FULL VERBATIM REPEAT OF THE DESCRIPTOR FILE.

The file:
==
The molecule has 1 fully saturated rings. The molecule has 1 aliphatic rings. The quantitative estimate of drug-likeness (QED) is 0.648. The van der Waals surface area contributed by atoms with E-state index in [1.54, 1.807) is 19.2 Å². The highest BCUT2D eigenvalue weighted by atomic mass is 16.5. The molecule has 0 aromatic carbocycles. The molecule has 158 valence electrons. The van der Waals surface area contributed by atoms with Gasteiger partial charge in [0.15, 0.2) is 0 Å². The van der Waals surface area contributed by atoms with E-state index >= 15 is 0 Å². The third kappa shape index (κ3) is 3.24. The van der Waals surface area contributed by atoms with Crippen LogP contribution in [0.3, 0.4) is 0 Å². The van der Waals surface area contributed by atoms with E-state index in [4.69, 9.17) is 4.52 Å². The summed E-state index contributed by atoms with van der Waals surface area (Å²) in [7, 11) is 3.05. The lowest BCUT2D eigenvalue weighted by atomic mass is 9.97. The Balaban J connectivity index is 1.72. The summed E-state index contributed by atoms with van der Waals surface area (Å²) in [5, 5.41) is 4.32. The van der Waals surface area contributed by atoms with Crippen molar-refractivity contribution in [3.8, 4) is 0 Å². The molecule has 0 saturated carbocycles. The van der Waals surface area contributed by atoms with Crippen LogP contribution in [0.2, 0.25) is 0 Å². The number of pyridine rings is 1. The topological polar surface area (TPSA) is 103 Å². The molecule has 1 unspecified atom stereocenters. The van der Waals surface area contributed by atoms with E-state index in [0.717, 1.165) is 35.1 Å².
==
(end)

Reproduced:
The molecule has 1 fully saturated rings. The molecule has 1 aliphatic rings. The quantitative estimate of drug-likeness (QED) is 0.648. The van der Waals surface area contributed by atoms with E-state index in [1.54, 1.807) is 19.2 Å². The highest BCUT2D eigenvalue weighted by atomic mass is 16.5. The molecule has 0 aromatic carbocycles. The molecule has 158 valence electrons. The van der Waals surface area contributed by atoms with Gasteiger partial charge in [0.15, 0.2) is 0 Å². The van der Waals surface area contributed by atoms with E-state index >= 15 is 0 Å². The third kappa shape index (κ3) is 3.24. The van der Waals surface area contributed by atoms with Crippen LogP contribution in [0.3, 0.4) is 0 Å². The van der Waals surface area contributed by atoms with E-state index in [4.69, 9.17) is 4.52 Å². The summed E-state index contributed by atoms with van der Waals surface area (Å²) in [7, 11) is 3.05. The lowest BCUT2D eigenvalue weighted by atomic mass is 9.97. The Balaban J connectivity index is 1.72. The summed E-state index contributed by atoms with van der Waals surface area (Å²) in [5, 5.41) is 4.32. The van der Waals surface area contributed by atoms with Crippen molar-refractivity contribution in [3.8, 4) is 0 Å². The molecule has 0 saturated carbocycles. The van der Waals surface area contributed by atoms with Crippen LogP contribution in [0.2, 0.25) is 0 Å². The number of pyridine rings is 1. The topological polar surface area (TPSA) is 103 Å². The molecule has 1 unspecified atom stereocenters. The van der Waals surface area contributed by atoms with E-state index in [0.717, 1.165) is 35.1 Å².